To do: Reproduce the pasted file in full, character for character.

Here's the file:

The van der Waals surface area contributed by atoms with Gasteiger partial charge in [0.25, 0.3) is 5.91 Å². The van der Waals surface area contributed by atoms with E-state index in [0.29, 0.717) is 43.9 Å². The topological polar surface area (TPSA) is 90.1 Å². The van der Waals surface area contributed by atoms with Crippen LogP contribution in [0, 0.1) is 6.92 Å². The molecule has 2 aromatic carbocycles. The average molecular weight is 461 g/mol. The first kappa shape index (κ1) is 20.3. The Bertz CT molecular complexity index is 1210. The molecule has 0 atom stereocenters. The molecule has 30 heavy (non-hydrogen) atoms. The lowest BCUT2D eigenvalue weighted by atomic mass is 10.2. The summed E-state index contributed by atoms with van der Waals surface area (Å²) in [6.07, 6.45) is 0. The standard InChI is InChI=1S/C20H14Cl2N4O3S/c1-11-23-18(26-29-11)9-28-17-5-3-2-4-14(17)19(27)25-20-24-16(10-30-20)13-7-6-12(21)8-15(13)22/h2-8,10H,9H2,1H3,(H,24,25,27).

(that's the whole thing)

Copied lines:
The van der Waals surface area contributed by atoms with Gasteiger partial charge in [0.25, 0.3) is 5.91 Å². The van der Waals surface area contributed by atoms with E-state index in [0.29, 0.717) is 43.9 Å². The topological polar surface area (TPSA) is 90.1 Å². The van der Waals surface area contributed by atoms with Crippen LogP contribution in [0, 0.1) is 6.92 Å². The molecule has 2 aromatic carbocycles. The average molecular weight is 461 g/mol. The first kappa shape index (κ1) is 20.3. The Bertz CT molecular complexity index is 1210. The molecule has 0 atom stereocenters. The molecule has 30 heavy (non-hydrogen) atoms. The lowest BCUT2D eigenvalue weighted by atomic mass is 10.2. The summed E-state index contributed by atoms with van der Waals surface area (Å²) in [6.07, 6.45) is 0. The standard InChI is InChI=1S/C20H14Cl2N4O3S/c1-11-23-18(26-29-11)9-28-17-5-3-2-4-14(17)19(27)25-20-24-16(10-30-20)13-7-6-12(21)8-15(13)22/h2-8,10H,9H2,1H3,(H,24,25,27).